Dmitry Streltsov from MGIMO-University noted that incidents at the border would continue, being followed by periods of relative calm. Mr. Streltsov feels confident that we will not see any change in the position of Pyongyang, and that North Korea has once again demonstrated its standard modus operandi – “start out with tough rhetoric, and then retreat.” Colleagues from the Carnegie Center and CFDP also share this view that no one in Pyongyang is interested in having the border conflicts escalate into a large-scale war.
In August, the raging debates about relations between Russia and the West continued. This time, the discussion of experts moved to the plane of ideas and scenarios.
Thus, an analyst at RIAC and CFDP, Alexander Goltz, believes that the confrontations between Russia and the United States are increasingly filled with absurd scenarios and initiatives. The most recent example of this are calls made by a number of major Russian politicians to transfer the headquarters of the United Nations from the United States to Europe (Switzerland), after a “limited” visa was issued to Valentina Matvienko, speaker of Russia’s upper house of parliament.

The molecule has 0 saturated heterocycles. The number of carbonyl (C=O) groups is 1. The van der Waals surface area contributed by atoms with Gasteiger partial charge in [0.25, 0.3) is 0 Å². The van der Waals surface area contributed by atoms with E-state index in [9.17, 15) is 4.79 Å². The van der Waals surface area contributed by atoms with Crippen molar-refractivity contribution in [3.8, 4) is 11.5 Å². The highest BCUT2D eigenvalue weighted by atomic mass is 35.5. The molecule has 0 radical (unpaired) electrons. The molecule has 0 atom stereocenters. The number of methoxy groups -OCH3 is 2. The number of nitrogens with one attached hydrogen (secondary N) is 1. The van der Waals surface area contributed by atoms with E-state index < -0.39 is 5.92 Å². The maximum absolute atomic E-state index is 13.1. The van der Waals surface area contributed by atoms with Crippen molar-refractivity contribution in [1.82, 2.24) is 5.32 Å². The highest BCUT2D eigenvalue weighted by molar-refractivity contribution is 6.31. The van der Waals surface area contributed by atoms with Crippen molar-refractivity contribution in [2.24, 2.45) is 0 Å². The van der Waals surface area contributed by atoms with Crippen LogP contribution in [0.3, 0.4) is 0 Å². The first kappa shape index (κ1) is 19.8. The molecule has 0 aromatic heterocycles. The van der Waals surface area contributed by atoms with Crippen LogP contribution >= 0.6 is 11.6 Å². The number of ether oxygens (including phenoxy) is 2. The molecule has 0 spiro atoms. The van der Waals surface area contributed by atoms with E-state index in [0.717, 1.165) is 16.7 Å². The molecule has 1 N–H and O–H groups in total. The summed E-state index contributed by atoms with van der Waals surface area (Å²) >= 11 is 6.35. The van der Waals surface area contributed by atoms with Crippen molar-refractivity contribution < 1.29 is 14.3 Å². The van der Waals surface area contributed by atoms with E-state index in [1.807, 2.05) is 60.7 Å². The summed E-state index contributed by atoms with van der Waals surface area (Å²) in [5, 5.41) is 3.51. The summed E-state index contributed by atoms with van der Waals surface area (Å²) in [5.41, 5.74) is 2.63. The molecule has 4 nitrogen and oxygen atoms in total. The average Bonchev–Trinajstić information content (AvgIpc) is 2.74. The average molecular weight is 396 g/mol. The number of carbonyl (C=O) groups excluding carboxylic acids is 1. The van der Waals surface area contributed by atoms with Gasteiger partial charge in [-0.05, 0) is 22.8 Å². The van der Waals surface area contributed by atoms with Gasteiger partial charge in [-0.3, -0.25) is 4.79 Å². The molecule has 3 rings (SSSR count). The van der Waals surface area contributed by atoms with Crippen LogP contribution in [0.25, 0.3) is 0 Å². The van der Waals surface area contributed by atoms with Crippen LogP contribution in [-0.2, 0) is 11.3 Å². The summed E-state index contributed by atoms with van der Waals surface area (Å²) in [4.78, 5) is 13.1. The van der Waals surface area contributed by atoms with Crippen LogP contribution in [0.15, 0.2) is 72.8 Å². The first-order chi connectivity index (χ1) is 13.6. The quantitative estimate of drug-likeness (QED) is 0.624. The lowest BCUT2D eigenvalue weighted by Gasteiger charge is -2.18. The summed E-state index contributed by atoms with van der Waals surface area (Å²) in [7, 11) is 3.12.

Goltz notes with regret that, “The idea of transferring the headquarters of the UN seems to be quite acceptable to Russian diplomacy, which seems to have exhausted the entire range of threats and accusations against Washington.”
Professor Tatiana Shakleina of MGIMO-University also focused her interests on the problem of different rationales among the key actors. The analyst believes that relations between Russia and the West, and particularly the United States, are far from being settled amicably, because the parties not only adhere to different paradigms, but also even have different views on the same paradigms.